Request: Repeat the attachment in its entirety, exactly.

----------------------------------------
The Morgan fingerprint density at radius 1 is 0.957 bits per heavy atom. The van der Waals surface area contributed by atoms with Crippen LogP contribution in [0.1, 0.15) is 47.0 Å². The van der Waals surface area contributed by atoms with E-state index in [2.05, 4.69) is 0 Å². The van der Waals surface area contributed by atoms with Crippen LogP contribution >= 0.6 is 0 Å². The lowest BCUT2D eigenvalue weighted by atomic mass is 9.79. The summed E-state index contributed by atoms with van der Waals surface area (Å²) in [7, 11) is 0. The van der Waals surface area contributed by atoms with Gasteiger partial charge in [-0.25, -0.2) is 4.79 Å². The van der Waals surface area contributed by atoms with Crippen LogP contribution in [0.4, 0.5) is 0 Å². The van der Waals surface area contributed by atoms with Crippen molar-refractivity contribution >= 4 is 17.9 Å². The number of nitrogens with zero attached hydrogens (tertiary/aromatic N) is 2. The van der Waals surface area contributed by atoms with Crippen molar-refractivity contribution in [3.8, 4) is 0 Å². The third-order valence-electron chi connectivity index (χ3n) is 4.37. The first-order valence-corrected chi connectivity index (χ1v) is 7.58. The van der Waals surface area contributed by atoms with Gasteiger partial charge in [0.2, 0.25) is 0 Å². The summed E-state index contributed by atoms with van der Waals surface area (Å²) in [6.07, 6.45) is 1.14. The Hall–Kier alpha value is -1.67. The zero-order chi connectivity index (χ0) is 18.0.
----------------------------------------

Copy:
The Morgan fingerprint density at radius 1 is 0.957 bits per heavy atom. The van der Waals surface area contributed by atoms with Crippen LogP contribution in [0.1, 0.15) is 47.0 Å². The van der Waals surface area contributed by atoms with E-state index in [2.05, 4.69) is 0 Å². The van der Waals surface area contributed by atoms with Crippen LogP contribution >= 0.6 is 0 Å². The lowest BCUT2D eigenvalue weighted by atomic mass is 9.79. The summed E-state index contributed by atoms with van der Waals surface area (Å²) in [7, 11) is 0. The van der Waals surface area contributed by atoms with Gasteiger partial charge in [-0.25, -0.2) is 4.79 Å². The van der Waals surface area contributed by atoms with Crippen LogP contribution in [0.4, 0.5) is 0 Å². The van der Waals surface area contributed by atoms with Crippen molar-refractivity contribution >= 4 is 17.9 Å². The number of nitrogens with zero attached hydrogens (tertiary/aromatic N) is 2. The van der Waals surface area contributed by atoms with Crippen molar-refractivity contribution in [3.8, 4) is 0 Å². The third-order valence-electron chi connectivity index (χ3n) is 4.37. The first-order valence-corrected chi connectivity index (χ1v) is 7.58. The van der Waals surface area contributed by atoms with Gasteiger partial charge in [0.2, 0.25) is 0 Å². The summed E-state index contributed by atoms with van der Waals surface area (Å²) in [6.07, 6.45) is 1.14. The Hall–Kier alpha value is -1.67. The zero-order chi connectivity index (χ0) is 18.0.